A unity framework: Gurudas Dasgupta
The emerging unity among the trade unions in the country will have an “institutional framework” with the launch of a united forum, Gurudas Dasgupta said on Wednesday.
“The working classes are not a priority in the agenda of the government,” said Mr. Dasgupta, the general secretary of the All India Trade Union Congress and a senior MP of the Communist Party of India. Even in Parliament, the interests of the workers were being sidelined in favour of the capitalists. Over the past year, a movement for joint action had emerged among the trade unions and this unity will be institutionalised under the chairmanship of G. Sanjeeva Reddy, the president of the Indian National Trade Union Congress (INTUC), he said.
“The all-India strike called by nine trade unions on September 7 is a new wave and initiative in the trade union movement,” he said, promising it will be “the biggest general strike in India.”
The strike, supported by the Intuc, has not been opposed by the Bharatiya Mazdoor Sangh (BMS).
Five crore workers are expected to participate in the 24-hour-strike which will result in losses of about Rs. 5,000 crore to industries and about Rs. 500 crore in wages for the workers.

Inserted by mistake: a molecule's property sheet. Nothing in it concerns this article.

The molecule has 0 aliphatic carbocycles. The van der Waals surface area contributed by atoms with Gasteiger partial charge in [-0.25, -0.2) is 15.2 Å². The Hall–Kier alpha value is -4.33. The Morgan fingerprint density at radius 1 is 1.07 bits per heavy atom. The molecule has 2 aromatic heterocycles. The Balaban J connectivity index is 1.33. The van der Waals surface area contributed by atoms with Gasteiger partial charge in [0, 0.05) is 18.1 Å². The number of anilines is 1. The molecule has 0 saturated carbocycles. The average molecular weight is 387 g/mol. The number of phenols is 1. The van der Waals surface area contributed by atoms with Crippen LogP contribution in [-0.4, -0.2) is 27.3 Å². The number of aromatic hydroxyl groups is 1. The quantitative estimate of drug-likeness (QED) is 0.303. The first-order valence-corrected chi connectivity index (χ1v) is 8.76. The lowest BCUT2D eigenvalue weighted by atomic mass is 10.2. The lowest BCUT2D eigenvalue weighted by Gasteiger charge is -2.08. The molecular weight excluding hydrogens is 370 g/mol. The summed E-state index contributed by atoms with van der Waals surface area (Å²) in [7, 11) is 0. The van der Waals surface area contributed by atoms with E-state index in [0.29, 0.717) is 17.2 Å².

“If the government does not heed our demands even after the strike the movement will be intensified.”
A “Parliament of Trade Unions” will be held sometime this winter as an alternative forum for the workers to address their concerns.
Mr. Dasgupta pointed out that the latest example of violation of labour laws can be witnessed in the run-up to the Commonwealth Games in Delhi where minimum wages were not being paid to the migrant workers.
“The minimum wage in Delhi is Rs. 130, while the Centre's minimum wage is more than Rs. 200. Workers at the Commonwealth Games sites are paid between Rs. 80 and Rs. 90.”
Even though Biman Bose, chairman of the West Bengal Left Front Committee, at a function on Tuesday extended full support to the strike, Mr. Dasgupta insisted that the trade unions had not asked for support from any political party.
“We want a change in policy, not in the government,” he said.